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Standing up for Professors

Historians in the News
tags: teaching history, media circuses, outrage machine



Washington and Lee University in Virginia continues to face criticism from some corners over discussions about changing its name, along with certain campus traditions, to those that don’t honor Confederate general Robert E. Lee.

In the midst of these rebukes, the university recently offered unequivocal support for two professors targeted for their work and views.

In the first case, Breitbart posted a story about a course to be offered this semester called How to Overthrow the State? It’s a titillating tile, but the course itself one of many first-year writing seminar options and doesn’t exactly operate as Anarchy 101.

Students write at least three revised essays and develop skills in active reading, argumentation, presenting evidence and critical analysis.

“This course places each student at the head of a popular revolutionary movement aiming to overthrow a sitting government and forge a better society,” reads the course description. “How will you attain power? How will you communicate with the masses? How do you plan on improving the lives of the people? How will you deal with the past?”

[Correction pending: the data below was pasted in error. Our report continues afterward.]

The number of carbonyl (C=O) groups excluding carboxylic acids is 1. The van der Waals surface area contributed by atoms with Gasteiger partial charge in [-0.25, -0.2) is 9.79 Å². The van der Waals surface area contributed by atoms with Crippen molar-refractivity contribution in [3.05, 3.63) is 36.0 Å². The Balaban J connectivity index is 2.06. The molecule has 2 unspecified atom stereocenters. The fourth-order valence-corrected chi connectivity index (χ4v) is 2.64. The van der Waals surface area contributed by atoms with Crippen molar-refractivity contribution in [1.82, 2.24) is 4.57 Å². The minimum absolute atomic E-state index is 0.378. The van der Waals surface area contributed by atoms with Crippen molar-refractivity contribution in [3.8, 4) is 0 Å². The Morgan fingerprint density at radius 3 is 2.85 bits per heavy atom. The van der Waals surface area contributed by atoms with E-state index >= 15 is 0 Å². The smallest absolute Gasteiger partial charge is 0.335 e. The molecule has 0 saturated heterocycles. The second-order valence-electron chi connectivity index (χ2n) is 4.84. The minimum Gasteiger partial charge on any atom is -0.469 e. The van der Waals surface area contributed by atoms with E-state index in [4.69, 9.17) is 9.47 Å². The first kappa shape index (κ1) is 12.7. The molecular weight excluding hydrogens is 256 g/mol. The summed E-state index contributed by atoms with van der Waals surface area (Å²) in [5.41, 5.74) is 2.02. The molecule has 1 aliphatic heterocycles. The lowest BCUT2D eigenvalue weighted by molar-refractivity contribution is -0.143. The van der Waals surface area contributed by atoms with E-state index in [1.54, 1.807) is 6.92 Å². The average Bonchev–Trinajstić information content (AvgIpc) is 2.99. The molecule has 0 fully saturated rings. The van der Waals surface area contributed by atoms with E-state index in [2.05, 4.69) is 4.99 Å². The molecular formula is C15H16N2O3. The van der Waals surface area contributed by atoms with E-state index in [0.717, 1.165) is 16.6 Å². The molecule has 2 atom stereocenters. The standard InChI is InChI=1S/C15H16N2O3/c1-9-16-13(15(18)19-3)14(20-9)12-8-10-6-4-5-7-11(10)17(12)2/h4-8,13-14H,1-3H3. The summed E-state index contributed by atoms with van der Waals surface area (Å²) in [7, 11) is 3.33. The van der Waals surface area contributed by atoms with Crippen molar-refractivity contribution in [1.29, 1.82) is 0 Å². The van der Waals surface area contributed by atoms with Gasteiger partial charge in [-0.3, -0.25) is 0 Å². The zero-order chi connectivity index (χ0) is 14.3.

The actual material with which they’re engaging concerns Frantz Fanon, Che Guevara, Mohandas Gandhi and other revolutionaries from the across the Global South -- as well as the Founding Fathers. Students read the Declaration of Independence.

Other first-year writing seminars offered have themes designed to pique the interest of students who need to learn how to think and express themselves at the college level, including monsters, memoir and identity, animals, mysteries and puzzles, Queen Elizabeth I, life’s “big questions,” nature, and Black athletes and activism.

The story was picked up by outlets including The Federalist and Fox News. Soon the instructor, Matt Gildner, a visiting assistant professor of history, started to receive hateful voice mails and emails containing threats from some who described themselves as “patriots.” So did another professor, who had nothing to do with the course: Brandon Hasbrouck, assistant professor of law.

Breitbart didn’t mention Gildner, who is white, by name. It did mention Hasbrouck, who is Black, and his July op-ed for The Washington Post arguing that Washington and Lee should also consider dropping "Washington" from its name, as both George Washington and Lee perpetrated “racial terror.”

“Yes, Washington was the country’s first president after leading the Continental Army in the Revolutionary War. But Washington enslaved more than 300 Black people,” Hasbrouck wrote. “He ordered one whipped for walking on his lawn.”

Hasbrouck publicly shared some of the harassment he received upon initial publication of the piece, including an email that used a racial slur to refer to Black people saying they were “better off as slaves.”

“To be Black and to have an opinion,” Hasbrouck tweeted at the time.

Read entire article at Inside Higher Ed

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